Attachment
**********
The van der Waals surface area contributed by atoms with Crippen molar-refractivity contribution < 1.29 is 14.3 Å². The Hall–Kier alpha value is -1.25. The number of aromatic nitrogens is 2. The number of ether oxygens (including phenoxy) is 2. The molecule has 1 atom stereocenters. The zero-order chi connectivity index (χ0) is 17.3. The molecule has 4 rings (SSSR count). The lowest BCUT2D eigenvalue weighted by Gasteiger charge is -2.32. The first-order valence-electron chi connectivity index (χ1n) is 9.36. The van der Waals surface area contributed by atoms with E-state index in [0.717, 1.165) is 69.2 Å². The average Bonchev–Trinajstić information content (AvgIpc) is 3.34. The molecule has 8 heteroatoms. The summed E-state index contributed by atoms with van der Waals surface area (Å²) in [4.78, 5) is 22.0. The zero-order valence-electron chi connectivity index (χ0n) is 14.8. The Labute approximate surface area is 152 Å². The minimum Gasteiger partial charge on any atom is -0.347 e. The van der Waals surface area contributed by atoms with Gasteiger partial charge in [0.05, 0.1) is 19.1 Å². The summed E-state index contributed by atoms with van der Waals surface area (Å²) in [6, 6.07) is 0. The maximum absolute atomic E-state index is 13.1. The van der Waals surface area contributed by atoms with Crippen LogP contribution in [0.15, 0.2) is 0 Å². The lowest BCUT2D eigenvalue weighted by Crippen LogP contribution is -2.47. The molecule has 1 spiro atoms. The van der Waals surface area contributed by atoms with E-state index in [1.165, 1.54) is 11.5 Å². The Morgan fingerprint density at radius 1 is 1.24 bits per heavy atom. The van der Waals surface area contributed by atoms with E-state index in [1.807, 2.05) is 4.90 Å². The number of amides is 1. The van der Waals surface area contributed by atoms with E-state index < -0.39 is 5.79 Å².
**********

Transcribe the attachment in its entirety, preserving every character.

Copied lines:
The van der Waals surface area contributed by atoms with Crippen molar-refractivity contribution < 1.29 is 14.3 Å². The Hall–Kier alpha value is -1.25. The number of aromatic nitrogens is 2. The number of ether oxygens (including phenoxy) is 2. The molecule has 1 atom stereocenters. The zero-order chi connectivity index (χ0) is 17.3. The molecule has 4 rings (SSSR count). The lowest BCUT2D eigenvalue weighted by Gasteiger charge is -2.32. The first-order valence-electron chi connectivity index (χ1n) is 9.36. The van der Waals surface area contributed by atoms with E-state index in [0.717, 1.165) is 69.2 Å². The average Bonchev–Trinajstić information content (AvgIpc) is 3.34. The molecule has 8 heteroatoms. The summed E-state index contributed by atoms with van der Waals surface area (Å²) in [4.78, 5) is 22.0. The zero-order valence-electron chi connectivity index (χ0n) is 14.8. The Labute approximate surface area is 152 Å². The minimum Gasteiger partial charge on any atom is -0.347 e. The van der Waals surface area contributed by atoms with Gasteiger partial charge in [0.05, 0.1) is 19.1 Å². The summed E-state index contributed by atoms with van der Waals surface area (Å²) in [6, 6.07) is 0. The maximum absolute atomic E-state index is 13.1. The van der Waals surface area contributed by atoms with Crippen LogP contribution in [0.15, 0.2) is 0 Å². The lowest BCUT2D eigenvalue weighted by Crippen LogP contribution is -2.47. The molecule has 1 spiro atoms. The van der Waals surface area contributed by atoms with E-state index in [1.165, 1.54) is 11.5 Å². The Morgan fingerprint density at radius 1 is 1.24 bits per heavy atom. The van der Waals surface area contributed by atoms with E-state index in [1.807, 2.05) is 4.90 Å². The number of amides is 1. The van der Waals surface area contributed by atoms with E-state index < -0.39 is 5.79 Å².